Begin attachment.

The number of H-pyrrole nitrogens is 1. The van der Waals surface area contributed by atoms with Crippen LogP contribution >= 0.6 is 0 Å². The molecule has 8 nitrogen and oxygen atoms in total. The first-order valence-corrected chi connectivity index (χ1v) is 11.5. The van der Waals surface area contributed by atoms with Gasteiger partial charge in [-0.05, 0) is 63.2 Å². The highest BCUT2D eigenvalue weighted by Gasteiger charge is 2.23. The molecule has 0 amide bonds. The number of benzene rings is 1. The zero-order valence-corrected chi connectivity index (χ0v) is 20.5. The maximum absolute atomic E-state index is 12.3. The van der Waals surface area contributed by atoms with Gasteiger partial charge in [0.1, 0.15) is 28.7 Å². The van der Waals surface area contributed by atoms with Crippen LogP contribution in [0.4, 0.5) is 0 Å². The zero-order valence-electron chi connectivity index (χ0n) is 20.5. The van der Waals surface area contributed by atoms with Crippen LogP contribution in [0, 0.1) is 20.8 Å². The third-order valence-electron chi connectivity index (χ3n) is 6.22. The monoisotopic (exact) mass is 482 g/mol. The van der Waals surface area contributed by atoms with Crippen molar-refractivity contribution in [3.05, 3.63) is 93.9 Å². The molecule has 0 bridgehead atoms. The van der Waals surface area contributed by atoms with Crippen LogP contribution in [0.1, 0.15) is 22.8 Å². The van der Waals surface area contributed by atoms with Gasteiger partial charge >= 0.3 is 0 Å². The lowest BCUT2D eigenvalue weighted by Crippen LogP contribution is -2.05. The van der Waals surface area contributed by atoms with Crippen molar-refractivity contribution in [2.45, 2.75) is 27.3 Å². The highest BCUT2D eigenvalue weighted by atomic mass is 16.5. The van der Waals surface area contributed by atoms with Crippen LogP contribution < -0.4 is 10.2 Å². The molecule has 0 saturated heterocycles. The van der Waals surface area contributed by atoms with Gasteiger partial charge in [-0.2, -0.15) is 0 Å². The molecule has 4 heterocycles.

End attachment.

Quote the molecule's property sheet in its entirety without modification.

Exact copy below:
The number of H-pyrrole nitrogens is 1. The van der Waals surface area contributed by atoms with Crippen LogP contribution >= 0.6 is 0 Å². The molecule has 8 nitrogen and oxygen atoms in total. The first-order valence-corrected chi connectivity index (χ1v) is 11.5. The van der Waals surface area contributed by atoms with Gasteiger partial charge in [-0.05, 0) is 63.2 Å². The highest BCUT2D eigenvalue weighted by Gasteiger charge is 2.23. The molecule has 0 amide bonds. The number of benzene rings is 1. The zero-order valence-corrected chi connectivity index (χ0v) is 20.5. The maximum absolute atomic E-state index is 12.3. The van der Waals surface area contributed by atoms with Gasteiger partial charge in [0.1, 0.15) is 28.7 Å². The van der Waals surface area contributed by atoms with Crippen LogP contribution in [0.4, 0.5) is 0 Å². The zero-order valence-electron chi connectivity index (χ0n) is 20.5. The van der Waals surface area contributed by atoms with Crippen LogP contribution in [0, 0.1) is 20.8 Å². The third-order valence-electron chi connectivity index (χ3n) is 6.22. The monoisotopic (exact) mass is 482 g/mol. The van der Waals surface area contributed by atoms with Crippen molar-refractivity contribution in [3.05, 3.63) is 93.9 Å². The molecule has 0 bridgehead atoms. The van der Waals surface area contributed by atoms with Crippen LogP contribution in [0.1, 0.15) is 22.8 Å². The van der Waals surface area contributed by atoms with Gasteiger partial charge >= 0.3 is 0 Å². The lowest BCUT2D eigenvalue weighted by Crippen LogP contribution is -2.05. The van der Waals surface area contributed by atoms with Crippen molar-refractivity contribution in [2.45, 2.75) is 27.3 Å². The highest BCUT2D eigenvalue weighted by atomic mass is 16.5. The van der Waals surface area contributed by atoms with Crippen LogP contribution < -0.4 is 10.2 Å². The molecule has 0 saturated heterocycles. The van der Waals surface area contributed by atoms with Gasteiger partial charge in [-0.2, -0.15) is 0 Å². The molecule has 4 heterocycles.